then a young girl.
I sit on the bed and nibble
my leftover croque-monsieur,
sip my gas station pinot grigio,
mute the commercials entreating you to join
class action lawsuits against the makers
of hernia mesh implants, imploring you
to seek compensation if you
or someone you love
has suffered injury or death
as a result
of a hernia mesh operation


On the bus ride home, I leaf through
a book of Indian tales. The light
of the overhead bulb trickles down
onto woodcuts of totem poles,
of sea monsters and wild women of the woods
and mountain goats with only one horn.
I read about a young man named Ice Ribs
who defeated a giant crab,
which then turned into thousands of tiny crabs
for the tribe to feast upon.
The light is weak and my eyes are bad
and I have to hold the book close to my face
to make out the words
and after a while I turn off the lamp
and stare out the window,
watching the distant lights zoom past
like sparks flashing in the dark eye
of a raven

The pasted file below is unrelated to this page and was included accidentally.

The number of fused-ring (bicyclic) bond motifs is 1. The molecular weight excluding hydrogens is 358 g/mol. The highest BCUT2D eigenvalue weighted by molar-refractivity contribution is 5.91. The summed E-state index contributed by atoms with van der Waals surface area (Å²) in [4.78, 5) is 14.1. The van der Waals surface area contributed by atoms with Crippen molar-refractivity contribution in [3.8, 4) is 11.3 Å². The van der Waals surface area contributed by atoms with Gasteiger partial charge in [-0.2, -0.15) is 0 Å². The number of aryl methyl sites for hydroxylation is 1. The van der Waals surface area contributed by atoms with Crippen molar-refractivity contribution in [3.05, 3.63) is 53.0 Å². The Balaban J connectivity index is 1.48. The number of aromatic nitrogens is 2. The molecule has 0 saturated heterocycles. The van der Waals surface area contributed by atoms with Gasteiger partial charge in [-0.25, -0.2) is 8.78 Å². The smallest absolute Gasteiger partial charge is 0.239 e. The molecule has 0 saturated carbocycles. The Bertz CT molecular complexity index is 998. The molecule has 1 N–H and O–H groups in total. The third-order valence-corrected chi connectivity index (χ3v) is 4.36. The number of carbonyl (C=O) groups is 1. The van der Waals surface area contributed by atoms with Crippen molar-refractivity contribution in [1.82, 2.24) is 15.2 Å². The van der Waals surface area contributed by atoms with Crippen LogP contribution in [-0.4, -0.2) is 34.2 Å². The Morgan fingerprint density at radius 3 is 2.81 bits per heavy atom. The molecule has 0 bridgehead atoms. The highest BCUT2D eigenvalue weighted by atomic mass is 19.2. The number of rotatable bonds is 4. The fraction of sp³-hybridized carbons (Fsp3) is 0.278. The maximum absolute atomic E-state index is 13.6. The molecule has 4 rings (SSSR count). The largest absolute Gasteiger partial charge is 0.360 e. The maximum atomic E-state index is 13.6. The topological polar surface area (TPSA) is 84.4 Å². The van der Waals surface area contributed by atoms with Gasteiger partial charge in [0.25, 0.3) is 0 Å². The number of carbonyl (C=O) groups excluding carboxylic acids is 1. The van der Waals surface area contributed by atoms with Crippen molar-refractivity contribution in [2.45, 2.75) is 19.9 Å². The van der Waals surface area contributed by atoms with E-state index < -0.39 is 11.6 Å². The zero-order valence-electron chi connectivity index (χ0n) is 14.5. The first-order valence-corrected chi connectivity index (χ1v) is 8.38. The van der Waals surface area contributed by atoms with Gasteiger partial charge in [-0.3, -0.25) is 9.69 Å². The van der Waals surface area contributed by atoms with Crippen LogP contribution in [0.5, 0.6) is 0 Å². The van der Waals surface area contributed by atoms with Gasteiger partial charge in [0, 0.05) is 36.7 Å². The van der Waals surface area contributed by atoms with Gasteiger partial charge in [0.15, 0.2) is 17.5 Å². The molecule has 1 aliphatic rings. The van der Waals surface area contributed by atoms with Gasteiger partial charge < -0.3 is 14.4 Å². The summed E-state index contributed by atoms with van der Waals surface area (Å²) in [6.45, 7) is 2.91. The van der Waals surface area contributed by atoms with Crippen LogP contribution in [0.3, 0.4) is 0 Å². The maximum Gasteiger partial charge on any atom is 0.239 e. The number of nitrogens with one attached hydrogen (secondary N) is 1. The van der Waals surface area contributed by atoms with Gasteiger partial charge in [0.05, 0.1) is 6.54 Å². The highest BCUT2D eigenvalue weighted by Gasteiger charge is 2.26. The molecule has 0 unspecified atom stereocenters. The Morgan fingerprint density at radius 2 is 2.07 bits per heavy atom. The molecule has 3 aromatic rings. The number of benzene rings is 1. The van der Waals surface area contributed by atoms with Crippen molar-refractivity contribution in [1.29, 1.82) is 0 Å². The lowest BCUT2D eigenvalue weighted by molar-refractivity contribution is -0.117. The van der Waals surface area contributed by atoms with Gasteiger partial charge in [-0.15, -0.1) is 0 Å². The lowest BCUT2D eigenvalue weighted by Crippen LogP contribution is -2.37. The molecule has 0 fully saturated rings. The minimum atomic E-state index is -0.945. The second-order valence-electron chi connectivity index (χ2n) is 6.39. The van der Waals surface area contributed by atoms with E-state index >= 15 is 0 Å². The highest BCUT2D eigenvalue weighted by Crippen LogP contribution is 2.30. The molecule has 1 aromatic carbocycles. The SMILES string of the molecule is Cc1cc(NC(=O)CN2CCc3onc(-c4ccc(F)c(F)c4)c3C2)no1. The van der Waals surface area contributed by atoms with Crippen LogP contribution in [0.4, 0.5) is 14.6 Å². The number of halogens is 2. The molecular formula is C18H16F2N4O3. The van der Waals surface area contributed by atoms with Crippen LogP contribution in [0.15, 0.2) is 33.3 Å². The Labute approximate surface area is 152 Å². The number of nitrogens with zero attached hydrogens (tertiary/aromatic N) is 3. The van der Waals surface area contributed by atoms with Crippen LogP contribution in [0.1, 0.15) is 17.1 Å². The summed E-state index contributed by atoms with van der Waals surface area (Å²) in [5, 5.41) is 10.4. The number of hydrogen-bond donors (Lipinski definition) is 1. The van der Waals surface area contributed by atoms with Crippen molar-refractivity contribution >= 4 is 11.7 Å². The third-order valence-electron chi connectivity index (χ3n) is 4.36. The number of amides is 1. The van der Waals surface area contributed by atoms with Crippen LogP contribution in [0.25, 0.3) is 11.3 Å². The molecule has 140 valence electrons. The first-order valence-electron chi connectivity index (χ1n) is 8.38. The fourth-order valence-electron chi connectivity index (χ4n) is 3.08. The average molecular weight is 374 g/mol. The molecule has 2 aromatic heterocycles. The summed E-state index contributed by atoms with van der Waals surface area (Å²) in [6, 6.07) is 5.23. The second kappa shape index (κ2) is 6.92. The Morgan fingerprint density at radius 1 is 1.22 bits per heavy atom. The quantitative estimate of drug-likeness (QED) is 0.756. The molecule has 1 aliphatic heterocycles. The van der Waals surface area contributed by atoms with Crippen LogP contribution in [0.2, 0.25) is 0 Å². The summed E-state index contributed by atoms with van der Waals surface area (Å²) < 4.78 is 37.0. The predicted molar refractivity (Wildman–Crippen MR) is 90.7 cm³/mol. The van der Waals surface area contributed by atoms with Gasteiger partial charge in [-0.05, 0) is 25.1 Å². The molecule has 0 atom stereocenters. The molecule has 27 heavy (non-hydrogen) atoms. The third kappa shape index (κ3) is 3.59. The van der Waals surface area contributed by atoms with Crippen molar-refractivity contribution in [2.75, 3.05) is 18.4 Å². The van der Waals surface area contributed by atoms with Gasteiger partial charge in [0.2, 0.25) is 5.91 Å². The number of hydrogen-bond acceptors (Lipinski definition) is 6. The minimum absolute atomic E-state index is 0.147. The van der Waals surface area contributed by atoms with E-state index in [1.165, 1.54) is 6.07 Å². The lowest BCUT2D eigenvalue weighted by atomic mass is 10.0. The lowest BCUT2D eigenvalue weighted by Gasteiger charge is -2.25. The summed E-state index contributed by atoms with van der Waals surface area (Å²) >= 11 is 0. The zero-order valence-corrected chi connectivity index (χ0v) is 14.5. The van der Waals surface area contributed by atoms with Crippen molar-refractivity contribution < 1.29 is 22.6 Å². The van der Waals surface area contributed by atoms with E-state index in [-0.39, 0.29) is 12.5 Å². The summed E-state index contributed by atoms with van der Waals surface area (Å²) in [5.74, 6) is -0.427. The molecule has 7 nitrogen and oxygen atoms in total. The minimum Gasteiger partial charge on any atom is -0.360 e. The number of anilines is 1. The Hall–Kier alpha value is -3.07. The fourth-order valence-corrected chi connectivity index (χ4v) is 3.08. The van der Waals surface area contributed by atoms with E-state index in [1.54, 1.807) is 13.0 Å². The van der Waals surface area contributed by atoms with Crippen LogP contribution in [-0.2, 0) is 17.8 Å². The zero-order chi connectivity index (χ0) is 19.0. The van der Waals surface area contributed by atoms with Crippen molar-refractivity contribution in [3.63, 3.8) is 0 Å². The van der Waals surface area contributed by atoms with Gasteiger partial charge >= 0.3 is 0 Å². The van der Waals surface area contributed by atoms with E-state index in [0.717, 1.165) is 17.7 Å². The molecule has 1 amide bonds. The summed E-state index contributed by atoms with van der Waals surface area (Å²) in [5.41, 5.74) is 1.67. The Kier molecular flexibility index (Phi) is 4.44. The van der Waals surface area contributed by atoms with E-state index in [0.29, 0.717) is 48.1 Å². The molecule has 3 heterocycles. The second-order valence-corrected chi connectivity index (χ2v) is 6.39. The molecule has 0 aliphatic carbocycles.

Sunday, September 15, 2019


Gently pattering heartbeat of rain
I set my pace to the rhythm as I tumble downhill
to the coffee shop Sunday morning.
Acorns and chestnuts knock
against the sidewalk; I skirt the trees.
Pulse hammers, flutters.
I sit beneath the awning,
cradling the lavender mug
with the words “Hello Darling”
printed on the side. The dark coffee
spreads its bitter warmth
through my chest. The rain hisses.
Shh. Pull up the blankets my love,
let sleep muffle the drumming
behind your eyelids. While you dream,
I will hold your little hand,
a wet leaf, yellow.


It’s a chickadee, not a junco.

It’s a sparrow, not a chickadee.

It’s an acorn that’s mostly cap

with just a tiny bit of chin

sticking out.

It’s the red metal roof,


last years’ leaves

turned to dust in the gutters.